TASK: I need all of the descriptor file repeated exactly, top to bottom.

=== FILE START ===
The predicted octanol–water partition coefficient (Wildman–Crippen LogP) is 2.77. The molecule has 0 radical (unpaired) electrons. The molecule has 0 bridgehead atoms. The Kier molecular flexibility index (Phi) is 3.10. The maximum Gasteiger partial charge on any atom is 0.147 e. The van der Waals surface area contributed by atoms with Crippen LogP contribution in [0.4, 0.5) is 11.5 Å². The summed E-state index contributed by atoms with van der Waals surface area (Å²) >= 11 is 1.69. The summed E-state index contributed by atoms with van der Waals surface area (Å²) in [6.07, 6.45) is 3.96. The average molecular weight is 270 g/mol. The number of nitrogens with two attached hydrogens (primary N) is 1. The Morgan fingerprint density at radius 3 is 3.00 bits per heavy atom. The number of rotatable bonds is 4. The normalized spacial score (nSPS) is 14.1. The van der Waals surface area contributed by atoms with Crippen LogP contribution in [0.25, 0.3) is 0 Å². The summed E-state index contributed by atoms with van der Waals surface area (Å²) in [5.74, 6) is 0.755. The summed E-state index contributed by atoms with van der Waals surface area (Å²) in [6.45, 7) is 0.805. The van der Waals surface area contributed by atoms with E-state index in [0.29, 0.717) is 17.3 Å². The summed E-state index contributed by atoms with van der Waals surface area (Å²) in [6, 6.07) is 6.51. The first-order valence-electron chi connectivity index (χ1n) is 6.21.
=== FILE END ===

The predicted octanol–water partition coefficient (Wildman–Crippen LogP) is 2.77. The molecule has 0 radical (unpaired) electrons. The molecule has 0 bridgehead atoms. The Kier molecular flexibility index (Phi) is 3.10. The maximum Gasteiger partial charge on any atom is 0.147 e. The van der Waals surface area contributed by atoms with Crippen LogP contribution in [0.4, 0.5) is 11.5 Å². The summed E-state index contributed by atoms with van der Waals surface area (Å²) >= 11 is 1.69. The summed E-state index contributed by atoms with van der Waals surface area (Å²) in [6.07, 6.45) is 3.96. The average molecular weight is 270 g/mol. The number of nitrogens with two attached hydrogens (primary N) is 1. The Morgan fingerprint density at radius 3 is 3.00 bits per heavy atom. The number of rotatable bonds is 4. The normalized spacial score (nSPS) is 14.1. The van der Waals surface area contributed by atoms with Crippen LogP contribution in [0.25, 0.3) is 0 Å². The summed E-state index contributed by atoms with van der Waals surface area (Å²) in [5.74, 6) is 0.755. The summed E-state index contributed by atoms with van der Waals surface area (Å²) in [6.45, 7) is 0.805. The van der Waals surface area contributed by atoms with E-state index in [0.29, 0.717) is 17.3 Å². The summed E-state index contributed by atoms with van der Waals surface area (Å²) in [6, 6.07) is 6.51. The first-order valence-electron chi connectivity index (χ1n) is 6.21.